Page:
http://www.telegraph.co.uk/news/worldnews/asia/
india/3537279/Indias-intelligence-services-fail
ed-to-act-on-warnings-of-attacks.html

Mumbai: Times of India Suggests Massive Government Redirection

November 30, 2008
The day after the July 2006 serial train blasts in Mumbai killed almost 200 people, The Times of India struck a dissenting note. Even as the world —most conveniently our politicians — waxed eloquent about the city’s never-say-die spirit and its famed ability to bounce back, we chose to carry pictures across our front page of grieving parents, children, husbands, wives, brothers, sisters and friends, and asked: How Much More Can We Take? Who’s In Charge Here?

Editorial
The Times of India
November 30, 2008

Since then, there have been serial blasts across the length and breadth of the country — from Delhi to Bangalore, Jaipur to Hyderabad, Ahmedabad to Guwahati — killing hundreds and maiming many more. The post-terror response has become depressingly predictable. Each time, the home minister commends the people for their resilience and promises the strongest possible measures to ensure there is no repetition. Each time, we are assured that a federal agency to tackle terror will be set up. Then, the minister and his colleagues across the political spectrum return to the business of either doing nothing or doing more harm than good.

Over the last three years, this newspaper has written enough to fill a thick book on the giant loopholes in our internal security systems and examined what needs be done to protect, as best as possible, the public from acts of terror. But nothing has changed. Innocent blood continues to be shed—at railway stations, marketplaces, hospitals and hotels. Terrorism, darkly enough, has become a way of life.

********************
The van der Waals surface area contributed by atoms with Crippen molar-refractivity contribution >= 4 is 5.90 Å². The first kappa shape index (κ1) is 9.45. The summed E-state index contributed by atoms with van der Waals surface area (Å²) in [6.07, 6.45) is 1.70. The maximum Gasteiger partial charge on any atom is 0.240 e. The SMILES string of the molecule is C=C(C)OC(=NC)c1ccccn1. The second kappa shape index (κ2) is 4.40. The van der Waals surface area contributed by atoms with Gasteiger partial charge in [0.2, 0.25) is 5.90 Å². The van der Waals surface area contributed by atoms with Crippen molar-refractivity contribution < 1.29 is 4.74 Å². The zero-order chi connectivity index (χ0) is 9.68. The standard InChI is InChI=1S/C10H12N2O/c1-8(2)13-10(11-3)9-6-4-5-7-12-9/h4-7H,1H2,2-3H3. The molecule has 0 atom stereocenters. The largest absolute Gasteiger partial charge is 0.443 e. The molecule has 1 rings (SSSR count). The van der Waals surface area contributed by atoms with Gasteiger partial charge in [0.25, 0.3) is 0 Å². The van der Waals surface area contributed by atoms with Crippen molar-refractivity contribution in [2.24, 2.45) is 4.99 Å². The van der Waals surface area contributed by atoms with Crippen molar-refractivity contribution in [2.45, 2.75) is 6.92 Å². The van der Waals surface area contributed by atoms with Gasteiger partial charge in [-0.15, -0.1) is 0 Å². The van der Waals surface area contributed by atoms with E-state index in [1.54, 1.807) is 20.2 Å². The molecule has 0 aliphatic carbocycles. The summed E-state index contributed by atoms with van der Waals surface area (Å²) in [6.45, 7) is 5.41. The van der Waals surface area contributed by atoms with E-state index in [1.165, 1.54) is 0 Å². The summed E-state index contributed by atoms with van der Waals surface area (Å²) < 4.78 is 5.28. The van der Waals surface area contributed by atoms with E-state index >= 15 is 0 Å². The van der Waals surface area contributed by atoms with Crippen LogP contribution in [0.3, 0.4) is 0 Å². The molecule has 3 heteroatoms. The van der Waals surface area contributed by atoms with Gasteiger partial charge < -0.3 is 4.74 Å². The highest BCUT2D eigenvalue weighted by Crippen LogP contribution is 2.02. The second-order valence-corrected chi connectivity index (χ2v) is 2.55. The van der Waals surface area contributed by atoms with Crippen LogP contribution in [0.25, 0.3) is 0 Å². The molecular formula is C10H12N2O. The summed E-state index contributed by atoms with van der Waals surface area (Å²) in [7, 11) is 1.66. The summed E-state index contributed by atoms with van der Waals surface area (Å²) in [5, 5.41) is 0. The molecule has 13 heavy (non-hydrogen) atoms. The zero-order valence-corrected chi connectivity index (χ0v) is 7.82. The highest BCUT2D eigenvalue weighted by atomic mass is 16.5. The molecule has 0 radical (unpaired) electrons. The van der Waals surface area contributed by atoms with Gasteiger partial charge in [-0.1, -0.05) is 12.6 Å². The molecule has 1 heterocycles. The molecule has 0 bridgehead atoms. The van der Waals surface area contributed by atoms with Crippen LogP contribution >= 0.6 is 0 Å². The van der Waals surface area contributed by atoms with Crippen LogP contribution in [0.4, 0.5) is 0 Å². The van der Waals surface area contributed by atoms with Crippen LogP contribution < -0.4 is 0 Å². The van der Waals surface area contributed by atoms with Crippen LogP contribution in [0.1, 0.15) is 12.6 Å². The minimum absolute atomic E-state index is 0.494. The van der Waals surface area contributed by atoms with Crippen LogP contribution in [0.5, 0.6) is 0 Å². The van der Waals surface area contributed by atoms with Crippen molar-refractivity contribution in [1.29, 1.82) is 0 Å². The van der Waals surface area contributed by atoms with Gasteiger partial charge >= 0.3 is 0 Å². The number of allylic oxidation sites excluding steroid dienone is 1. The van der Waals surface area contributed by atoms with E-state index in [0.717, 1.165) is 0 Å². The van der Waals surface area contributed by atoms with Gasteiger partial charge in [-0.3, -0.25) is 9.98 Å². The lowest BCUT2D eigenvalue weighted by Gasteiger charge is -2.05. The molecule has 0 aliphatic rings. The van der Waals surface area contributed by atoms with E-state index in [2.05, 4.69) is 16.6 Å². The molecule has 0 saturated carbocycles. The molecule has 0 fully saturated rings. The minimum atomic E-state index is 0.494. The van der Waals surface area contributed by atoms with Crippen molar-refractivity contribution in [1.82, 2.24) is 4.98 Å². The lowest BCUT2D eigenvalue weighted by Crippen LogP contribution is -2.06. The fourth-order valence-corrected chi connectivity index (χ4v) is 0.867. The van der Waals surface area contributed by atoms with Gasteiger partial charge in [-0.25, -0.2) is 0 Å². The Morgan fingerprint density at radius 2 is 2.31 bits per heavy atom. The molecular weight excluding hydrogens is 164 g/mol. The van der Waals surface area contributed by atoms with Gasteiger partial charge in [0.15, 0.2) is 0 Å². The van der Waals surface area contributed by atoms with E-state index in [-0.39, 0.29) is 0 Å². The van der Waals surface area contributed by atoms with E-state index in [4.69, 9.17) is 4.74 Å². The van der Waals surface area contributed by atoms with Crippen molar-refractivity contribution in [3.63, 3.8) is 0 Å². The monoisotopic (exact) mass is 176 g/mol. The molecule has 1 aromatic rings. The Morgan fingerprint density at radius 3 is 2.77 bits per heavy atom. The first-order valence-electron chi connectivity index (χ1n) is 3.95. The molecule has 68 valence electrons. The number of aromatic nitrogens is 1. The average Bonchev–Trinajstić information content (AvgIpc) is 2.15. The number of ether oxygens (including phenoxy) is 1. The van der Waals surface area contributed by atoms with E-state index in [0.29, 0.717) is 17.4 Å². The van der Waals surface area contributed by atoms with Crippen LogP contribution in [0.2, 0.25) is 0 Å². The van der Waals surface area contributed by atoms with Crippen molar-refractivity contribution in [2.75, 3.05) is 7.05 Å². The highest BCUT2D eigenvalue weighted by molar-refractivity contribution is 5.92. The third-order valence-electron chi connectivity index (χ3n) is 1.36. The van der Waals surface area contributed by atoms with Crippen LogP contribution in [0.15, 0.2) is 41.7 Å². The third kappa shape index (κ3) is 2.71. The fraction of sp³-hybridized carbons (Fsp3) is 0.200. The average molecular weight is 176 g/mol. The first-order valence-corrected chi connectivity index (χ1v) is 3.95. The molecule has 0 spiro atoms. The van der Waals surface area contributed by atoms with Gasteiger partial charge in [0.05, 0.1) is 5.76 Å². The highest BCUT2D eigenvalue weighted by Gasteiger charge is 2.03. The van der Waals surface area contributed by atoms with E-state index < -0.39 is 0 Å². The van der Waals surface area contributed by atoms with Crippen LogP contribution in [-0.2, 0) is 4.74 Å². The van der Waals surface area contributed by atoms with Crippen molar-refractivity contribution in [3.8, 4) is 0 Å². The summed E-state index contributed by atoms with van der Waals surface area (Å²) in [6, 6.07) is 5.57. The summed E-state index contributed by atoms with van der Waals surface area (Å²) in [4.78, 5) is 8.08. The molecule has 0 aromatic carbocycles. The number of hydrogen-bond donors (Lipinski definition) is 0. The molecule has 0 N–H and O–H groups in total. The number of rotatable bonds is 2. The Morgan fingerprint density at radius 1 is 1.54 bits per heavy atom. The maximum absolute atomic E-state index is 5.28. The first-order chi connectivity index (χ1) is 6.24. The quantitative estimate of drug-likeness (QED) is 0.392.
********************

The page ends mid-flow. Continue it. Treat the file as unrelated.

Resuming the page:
On Wednesday night, when Mumbai’s heart was ripped out of its body yet again, the editors of this paper took a conscious decision to desist from criticizing anyone (except to say that the lessons of the past have not been learnt and that a professional infrastructure to counter terror is still to be put in place). Hundreds were still being held hostage, and saving them took precedence over everything else.

But today, as heaps of bodies lie in morgues in a charred or decomposed state, and loved ones huddle outside to receive them one last time, it is time to ask our politicians: Are you going to go back to playing politics with our lives? Or are you going to do something worthwhile with yours? How many deaths will it take till you know that too many people have died?

Related:
Mumbai Terror Strike: India’s Government to Fall?

Mumbai: India’s Home Secretary Resigns, Government Imperiled

November 30, 2008

On November 29, Peace and Freedom predicted a change in government in India as a result of the Mumbai massacre. Political analysist inside india said the weakended government of India’s Prime Minister Manmohan Singh could probably not gracefully accept the criticism bound to come after the Mumbai attacks.  Now the first political “victim” of the Mumbai terrorism is out…

Mumbai Terror Strike: India’s Government to Fall?

***

By Nagendar Sharma
Hindustan Times

Under fire from within his party and ruling allies for his inept handling of the security situation in the country, Union Home Minister Shivraj Patil resigned on Sunday, owning the moral responsibility for terror attacks in Mumbai.

Shivraj Patil
Home minister Shivraj Patil gestures as he addresses mediapersons after a cabinet meeting with Prime Minister

Manmohan Singh in New Delhi on Thursday. (AFP Photo)

Patil has submitted his resignation to Prime Minister  Manmohan Singh, highly placed government sources said. The resignation is likely to be accepted and more resignations of top officials responsible for country’s security and intelligence gathering cannot be ruled out, they said.

Patil’s resignation has also put a question mark on the continuation of Maharashtra Chief Minister Vilasrao Deshmukh, who is also under intense party pressure to step down.

Prime Minister Singh was reportedly unhappy with Patil’s performance in the wake of repeated terror attacks in different parts of the country.

Beleagured Patil faced severe criticism at the Congress Working Committee meeting on Saturday night, and party president Sonia Gandhi’s disapproval of his handling of the ministry sealed his fate, it is learnt.

Read the rest:
http://www.hindustantimes.com/StoryPage/Fullcove
rageStoryPage.aspx?id=dc353ea5-8202-4d87-a9a
1-4791b634c667Mumbaiunderattack_Special&Ma
tchID1=4858&TeamID1=1&TeamID2=5&Match
Type1=1&SeriesID1=1224&MatchID2=4863&T
eamID3=9&TeamID4=8&MatchType2=2&Seri
esID2=1225&Primar
yID=4858&Headline=Union+Home+Minister+Shivraj+Patil+resigns